Salman Khan: Bollywood star charged with homicide

Salman Khan leaving court on 24 July 2013 Salman Khan appeared before the sessions court on Wednesday

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Bollywood star Salman Khan has been charged with culpable homicide by a court in the Indian city of Mumbai for a hit-and-run incident 10 years ago.

The actor pleaded not guilty - if convicted, he faces 10 years in prison. The trial will begin on 19 August.

In September 2002, he allegedly drove his car into a bakery in Mumbai, killing a man sleeping on the street.

So far, he has been tried for the lesser offence of "death caused by negligence".

Khan is one of Bollywood's biggest stars and has starred in more than 80 Hindi-language films, including Dabangg, Ready, Bodyguard, Ek Tha Tiger, Maine Pyar Kiya and Hum Aap Ke Hain Kaun.

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Despite the setbacks for Salman Khan, his fan base remains loyal and the hits have kept coming. ”

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Late on the night of 28 September 2002, Khan's Toyota Land Cruiser rammed into the American Express bakery in the Bandra area of Mumbai, authorities say.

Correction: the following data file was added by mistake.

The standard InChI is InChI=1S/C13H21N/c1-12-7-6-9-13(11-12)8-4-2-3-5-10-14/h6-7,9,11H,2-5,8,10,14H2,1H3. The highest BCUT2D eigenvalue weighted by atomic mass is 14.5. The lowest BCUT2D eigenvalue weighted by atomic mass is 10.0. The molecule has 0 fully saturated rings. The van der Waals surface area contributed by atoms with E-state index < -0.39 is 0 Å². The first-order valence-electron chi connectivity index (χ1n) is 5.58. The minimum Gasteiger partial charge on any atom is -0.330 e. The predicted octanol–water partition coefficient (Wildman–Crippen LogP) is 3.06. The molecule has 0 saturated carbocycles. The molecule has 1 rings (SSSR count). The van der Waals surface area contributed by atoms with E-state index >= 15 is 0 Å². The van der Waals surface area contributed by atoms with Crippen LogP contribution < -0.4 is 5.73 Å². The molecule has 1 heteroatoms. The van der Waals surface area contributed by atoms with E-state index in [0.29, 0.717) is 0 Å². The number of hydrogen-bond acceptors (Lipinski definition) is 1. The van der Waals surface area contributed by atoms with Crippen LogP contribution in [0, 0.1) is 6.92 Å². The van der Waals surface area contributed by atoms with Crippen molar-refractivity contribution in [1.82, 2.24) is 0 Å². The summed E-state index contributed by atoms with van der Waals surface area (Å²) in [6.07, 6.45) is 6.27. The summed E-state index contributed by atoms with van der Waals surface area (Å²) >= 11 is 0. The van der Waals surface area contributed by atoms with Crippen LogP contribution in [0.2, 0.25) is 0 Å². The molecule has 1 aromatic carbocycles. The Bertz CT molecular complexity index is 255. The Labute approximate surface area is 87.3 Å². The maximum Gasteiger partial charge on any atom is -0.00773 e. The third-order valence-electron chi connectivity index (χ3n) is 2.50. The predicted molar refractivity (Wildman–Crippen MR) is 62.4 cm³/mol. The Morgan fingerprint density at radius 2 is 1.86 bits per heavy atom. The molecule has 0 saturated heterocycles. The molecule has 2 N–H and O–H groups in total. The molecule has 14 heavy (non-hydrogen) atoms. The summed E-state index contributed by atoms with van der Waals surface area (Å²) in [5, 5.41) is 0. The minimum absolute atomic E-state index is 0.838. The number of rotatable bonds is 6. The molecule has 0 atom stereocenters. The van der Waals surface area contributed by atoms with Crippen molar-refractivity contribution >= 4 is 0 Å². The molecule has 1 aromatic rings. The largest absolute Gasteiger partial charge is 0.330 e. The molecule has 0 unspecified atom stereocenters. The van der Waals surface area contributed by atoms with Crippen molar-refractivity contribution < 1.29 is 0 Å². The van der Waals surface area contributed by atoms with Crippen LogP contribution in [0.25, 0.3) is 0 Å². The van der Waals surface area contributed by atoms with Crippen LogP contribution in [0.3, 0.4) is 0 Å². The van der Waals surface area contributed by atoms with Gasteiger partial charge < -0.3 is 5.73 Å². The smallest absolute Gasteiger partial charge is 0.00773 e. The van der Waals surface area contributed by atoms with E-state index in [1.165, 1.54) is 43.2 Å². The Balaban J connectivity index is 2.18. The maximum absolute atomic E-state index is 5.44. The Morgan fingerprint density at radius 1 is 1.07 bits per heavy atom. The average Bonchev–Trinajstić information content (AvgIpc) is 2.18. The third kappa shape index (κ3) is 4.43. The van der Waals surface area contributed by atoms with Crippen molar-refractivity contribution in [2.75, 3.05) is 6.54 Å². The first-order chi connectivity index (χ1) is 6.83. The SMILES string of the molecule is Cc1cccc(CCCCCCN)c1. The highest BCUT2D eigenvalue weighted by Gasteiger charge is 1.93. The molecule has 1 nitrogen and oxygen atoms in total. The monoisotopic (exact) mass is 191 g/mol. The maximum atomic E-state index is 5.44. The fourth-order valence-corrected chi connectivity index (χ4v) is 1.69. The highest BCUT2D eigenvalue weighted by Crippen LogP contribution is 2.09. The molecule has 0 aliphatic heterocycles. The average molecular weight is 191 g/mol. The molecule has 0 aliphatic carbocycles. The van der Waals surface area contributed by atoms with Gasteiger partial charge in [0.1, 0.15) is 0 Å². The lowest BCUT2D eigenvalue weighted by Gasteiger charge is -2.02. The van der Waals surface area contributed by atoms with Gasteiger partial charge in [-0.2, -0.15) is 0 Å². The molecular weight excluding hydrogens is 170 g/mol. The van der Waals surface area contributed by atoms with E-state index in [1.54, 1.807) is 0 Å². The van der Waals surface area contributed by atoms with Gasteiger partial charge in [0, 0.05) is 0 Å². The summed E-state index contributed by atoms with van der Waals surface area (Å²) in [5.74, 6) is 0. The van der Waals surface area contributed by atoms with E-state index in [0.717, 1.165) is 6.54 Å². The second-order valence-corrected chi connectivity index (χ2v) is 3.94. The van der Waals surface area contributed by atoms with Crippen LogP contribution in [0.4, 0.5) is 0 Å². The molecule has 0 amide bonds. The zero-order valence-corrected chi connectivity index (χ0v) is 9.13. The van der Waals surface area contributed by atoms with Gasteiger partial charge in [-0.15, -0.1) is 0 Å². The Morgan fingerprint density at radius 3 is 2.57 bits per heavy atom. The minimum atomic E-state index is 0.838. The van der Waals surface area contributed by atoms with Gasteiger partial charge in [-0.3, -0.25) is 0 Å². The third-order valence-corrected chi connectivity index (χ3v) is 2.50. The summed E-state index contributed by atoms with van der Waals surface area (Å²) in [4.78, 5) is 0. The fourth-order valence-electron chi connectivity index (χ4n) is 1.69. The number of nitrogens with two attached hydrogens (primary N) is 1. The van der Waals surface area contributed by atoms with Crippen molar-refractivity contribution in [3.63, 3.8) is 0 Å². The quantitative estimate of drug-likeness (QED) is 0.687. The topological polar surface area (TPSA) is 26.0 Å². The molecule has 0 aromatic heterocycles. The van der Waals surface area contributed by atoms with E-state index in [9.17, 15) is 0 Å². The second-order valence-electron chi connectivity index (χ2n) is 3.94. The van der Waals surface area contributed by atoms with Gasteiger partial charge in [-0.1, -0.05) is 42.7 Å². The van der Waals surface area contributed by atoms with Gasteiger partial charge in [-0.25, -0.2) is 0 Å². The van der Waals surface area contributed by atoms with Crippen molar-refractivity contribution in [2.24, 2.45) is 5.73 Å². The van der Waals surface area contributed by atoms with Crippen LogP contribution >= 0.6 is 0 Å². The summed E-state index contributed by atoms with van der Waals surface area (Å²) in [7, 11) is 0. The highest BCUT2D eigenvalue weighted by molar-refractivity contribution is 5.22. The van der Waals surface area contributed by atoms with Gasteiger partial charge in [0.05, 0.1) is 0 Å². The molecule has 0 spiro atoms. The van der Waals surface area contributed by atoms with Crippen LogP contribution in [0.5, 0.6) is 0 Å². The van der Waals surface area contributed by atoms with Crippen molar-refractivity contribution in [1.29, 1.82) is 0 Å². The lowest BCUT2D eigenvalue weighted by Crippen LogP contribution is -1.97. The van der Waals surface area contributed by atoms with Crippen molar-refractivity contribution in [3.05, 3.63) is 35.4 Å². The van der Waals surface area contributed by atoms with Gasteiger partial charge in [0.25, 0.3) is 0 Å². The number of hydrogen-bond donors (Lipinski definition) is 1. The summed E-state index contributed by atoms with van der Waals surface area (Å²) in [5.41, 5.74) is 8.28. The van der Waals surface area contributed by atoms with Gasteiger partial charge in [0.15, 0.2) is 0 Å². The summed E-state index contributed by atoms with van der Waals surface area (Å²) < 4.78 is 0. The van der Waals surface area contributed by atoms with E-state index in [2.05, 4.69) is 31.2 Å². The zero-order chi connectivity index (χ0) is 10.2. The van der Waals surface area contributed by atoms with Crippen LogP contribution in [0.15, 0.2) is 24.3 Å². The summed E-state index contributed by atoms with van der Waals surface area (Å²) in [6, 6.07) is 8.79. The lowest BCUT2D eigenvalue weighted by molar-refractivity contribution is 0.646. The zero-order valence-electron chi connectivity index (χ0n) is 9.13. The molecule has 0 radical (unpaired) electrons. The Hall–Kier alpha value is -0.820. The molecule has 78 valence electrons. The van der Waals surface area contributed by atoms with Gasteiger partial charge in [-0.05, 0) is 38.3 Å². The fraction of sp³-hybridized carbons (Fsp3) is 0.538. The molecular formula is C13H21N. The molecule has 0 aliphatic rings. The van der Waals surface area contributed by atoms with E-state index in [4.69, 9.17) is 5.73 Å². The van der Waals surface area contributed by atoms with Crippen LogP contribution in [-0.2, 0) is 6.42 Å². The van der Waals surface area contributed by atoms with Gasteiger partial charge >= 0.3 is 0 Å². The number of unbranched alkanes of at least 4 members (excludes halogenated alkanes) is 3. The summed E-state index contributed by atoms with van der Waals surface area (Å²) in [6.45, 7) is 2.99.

The vehicle ran over five people sleeping on the streets, killing 38-year-old Noor Ullah Khan and seriously injuring three others. Another person received minor injuries.

Trial delays

On Wednesday, the actor appeared before the sessions court, dressed in a grey shirt and black trousers.

The judge exempted the actor from being present in court during the trial, although he will have to appear if asked to.

Khan was initially charged with culpable homicide. But he successfully challenged that charge in court and it was reduced to "causing death by negligence".

The trial finally began at the Bandra Magistrate Court in 2006.

The court heard several witnesses between 2006 and 2011 but in March 2011 the prosecution asked for the more serious charge to be reinstated.

In February this year, the court ruled that the actor could be tried for the more serious charge of "culpable homicide not amounting to murder".

Khan challenged the ruling in the Bombay High Court, which rejected his petition last month.

There have been several complaints about delays to the trial - the case has stretched on for more than a decade. Mumbai police deny causing deliberate delays.

Correspondents say it is not unusual in India for cases to go on for many years, even decades, and there have long been complaints about the laborious nature and slow pace of the country's judicial system.

Khan is a hugely popular and successful actor. He has often been described as a "bad boy" heart-throb.

In 2006, he was sentenced to five years in prison for hunting a protected deer, but he was released on bail after spending less than a week in jail.

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